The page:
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The energy sources

Fatema Miah:

The energy we use everyday are produced from these sources. Worse of from among them fossil fuel and the coal burning source is the worse harmful to the environment. Also the gas burning adds carbondioxide to the environment.

Nuclear:  The fission of uranium or other heavy elements produces a great deal more energy than fossil fuels but needs additional safeguards. However, the basic structure of the power stations is very similar. The use of fission has been  discussed more fully in  my last years articles.

Biofuel: Organic materials, collectively called biofuel, can be used to generate electricity. Biofuel can be obtained directly from plant material, such as peat and wood, or indirectly from agricultural, commercial, domestic and industrial waste. Also written in detail in o e of my previous articles.

This can be burned directly, in the same way as fossil fuels in a power station, or used to produce gas (biogas) that can then be burned. It is generally used in vehicles and not in power stations.

There are problems surrounding the technology, economics and the environmental impact of biofuel. Nonetheless, its said that the constructive use made of waste material makes this a worthwhile field to develop.

Fossil fuels: The majority of the power stations in the UK use fossil fuels. They create steam from the heat produced from burning coal or gas, but gas is mainly aimed at and approve over coal here in UK.

The remains of living organisms, plants and animals, buried and compressed over millions of years, have formed the fossil fuels, coal, oil and natural gas. Plants absorb solar radiation and use it in a process called photosynthesis to produce new plant material.

Wind power: The rotation of the blades in windmills harness kinetic energy from the wind and so wind farms are able to produce electrical energy. Clearly, the position of the windmills is an approved and important consideration. They can be installed both onshore and offshore. It’s carbon free option.

Single wind turbines generate in the order of 2.5 MW of electricity, enough to power for the need of over a thousand households. In 2015, it was the most productive of the UK’s renewable energy resources.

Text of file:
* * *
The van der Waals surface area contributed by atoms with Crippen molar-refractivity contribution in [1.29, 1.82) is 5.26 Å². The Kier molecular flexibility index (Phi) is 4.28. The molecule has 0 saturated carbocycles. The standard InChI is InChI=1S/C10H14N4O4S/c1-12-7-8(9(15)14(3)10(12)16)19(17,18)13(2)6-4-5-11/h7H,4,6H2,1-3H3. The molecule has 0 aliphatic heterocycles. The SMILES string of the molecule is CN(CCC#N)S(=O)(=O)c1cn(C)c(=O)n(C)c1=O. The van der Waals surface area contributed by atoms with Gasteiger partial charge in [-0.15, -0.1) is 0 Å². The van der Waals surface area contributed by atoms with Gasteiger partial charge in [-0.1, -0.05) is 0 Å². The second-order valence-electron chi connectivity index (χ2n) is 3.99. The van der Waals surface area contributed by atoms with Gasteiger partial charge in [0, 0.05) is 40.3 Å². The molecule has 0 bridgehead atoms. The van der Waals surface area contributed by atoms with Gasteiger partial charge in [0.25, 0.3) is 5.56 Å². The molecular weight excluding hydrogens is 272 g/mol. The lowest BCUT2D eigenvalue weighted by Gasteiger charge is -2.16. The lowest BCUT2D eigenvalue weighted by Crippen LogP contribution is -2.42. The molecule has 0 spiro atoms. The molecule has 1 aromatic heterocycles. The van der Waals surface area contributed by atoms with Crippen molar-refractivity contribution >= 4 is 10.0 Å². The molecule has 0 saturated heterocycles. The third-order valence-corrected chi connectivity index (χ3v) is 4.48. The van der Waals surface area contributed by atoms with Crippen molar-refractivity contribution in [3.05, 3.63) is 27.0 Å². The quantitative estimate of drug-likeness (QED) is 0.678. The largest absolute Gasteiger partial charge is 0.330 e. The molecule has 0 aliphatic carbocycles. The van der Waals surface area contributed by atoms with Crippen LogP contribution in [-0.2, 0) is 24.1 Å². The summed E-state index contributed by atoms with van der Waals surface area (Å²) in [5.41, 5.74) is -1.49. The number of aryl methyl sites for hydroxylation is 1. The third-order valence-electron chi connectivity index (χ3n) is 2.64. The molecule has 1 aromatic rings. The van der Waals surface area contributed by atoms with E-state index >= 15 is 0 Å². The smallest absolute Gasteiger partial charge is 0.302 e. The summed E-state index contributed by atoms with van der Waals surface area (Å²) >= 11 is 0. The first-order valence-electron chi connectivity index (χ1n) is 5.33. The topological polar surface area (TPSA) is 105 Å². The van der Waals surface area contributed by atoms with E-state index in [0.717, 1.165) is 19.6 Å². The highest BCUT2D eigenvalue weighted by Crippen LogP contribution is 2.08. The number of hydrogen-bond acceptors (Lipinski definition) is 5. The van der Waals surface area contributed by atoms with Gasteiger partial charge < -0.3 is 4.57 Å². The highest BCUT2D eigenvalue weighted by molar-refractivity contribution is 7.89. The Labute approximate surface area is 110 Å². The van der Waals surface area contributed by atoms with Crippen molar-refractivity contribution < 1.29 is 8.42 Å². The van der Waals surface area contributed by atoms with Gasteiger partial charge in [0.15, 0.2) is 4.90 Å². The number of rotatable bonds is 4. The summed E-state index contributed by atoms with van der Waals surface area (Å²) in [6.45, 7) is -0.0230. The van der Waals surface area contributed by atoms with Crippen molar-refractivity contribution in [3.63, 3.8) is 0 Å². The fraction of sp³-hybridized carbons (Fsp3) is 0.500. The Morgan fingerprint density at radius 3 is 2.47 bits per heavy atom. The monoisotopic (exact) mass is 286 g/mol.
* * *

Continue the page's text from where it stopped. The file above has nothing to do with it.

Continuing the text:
Hydroelectric and wave power:  Most hydroelectric power comes from dammed water being allowed to fall and then turn a turbine. The falling water loses gravitational energy and this is converted to kinetic energy of the turbine. It is the most widely used form of renewable energy but the damming of rivers can have huge impact to those communities situated downstream. This option needs to assessed for any likely hood  of problem.

There are plans to harness ocean wave power to generate electricity, but this is proving difficult to do on a commercial basis. Waves, of course, are also produced largely by wind. Tidal power can be obtained from barrages built across estuaries.

Solar energy: Solar energy is the ultimate source of nearly all the energy sources. Solar energy can be harnessed directly via the use of photovoltaic cells which produce electricity. There have been great advances in the efficiency of photovoltaic cells in recent years.

Solar energy can also be used to heat water directly, replacing the need for heating by gas or electricity derived from other sources.

Geothermal power: Another source of electricity is hydrothermal power, which usually depends on water being pumped down into the ground, heated by hot rocks deep below the surface and the steam produced is then used to run turbines.

In Iceland, the Svartsengi geothermal power station uses naturally occurring hot water (at about 90 °C), which gushes to the surface of the volcanically active island at a rate of over 400 litres per second. The steam from this hot water is used to run turbines. Access to geothermal energy is only possible in a tectonically favourable setting so not all countries can use this source of energy.

Our national grid of UK  has  got a whole variety of power stations. And here, we’ve got Ironbridge power station will be coming on fairly soon. In West Burton. Let’s  just look at how much we need.

In winter, Britain uses on average 50 gigawatts of electricity. That’s 50 billion watts. The grid meets that demand using 7 gigawatts from nine nuclear power stations. Coal power stations generate around 25 gigawatts, gas power stations make a little more, and renewables, including wind, provides around 10 gigawatts. Another 6 gigawatts comes from abroad, or other sources.

Fatema Miah, Solihull, uk. fatemamiah@mail.com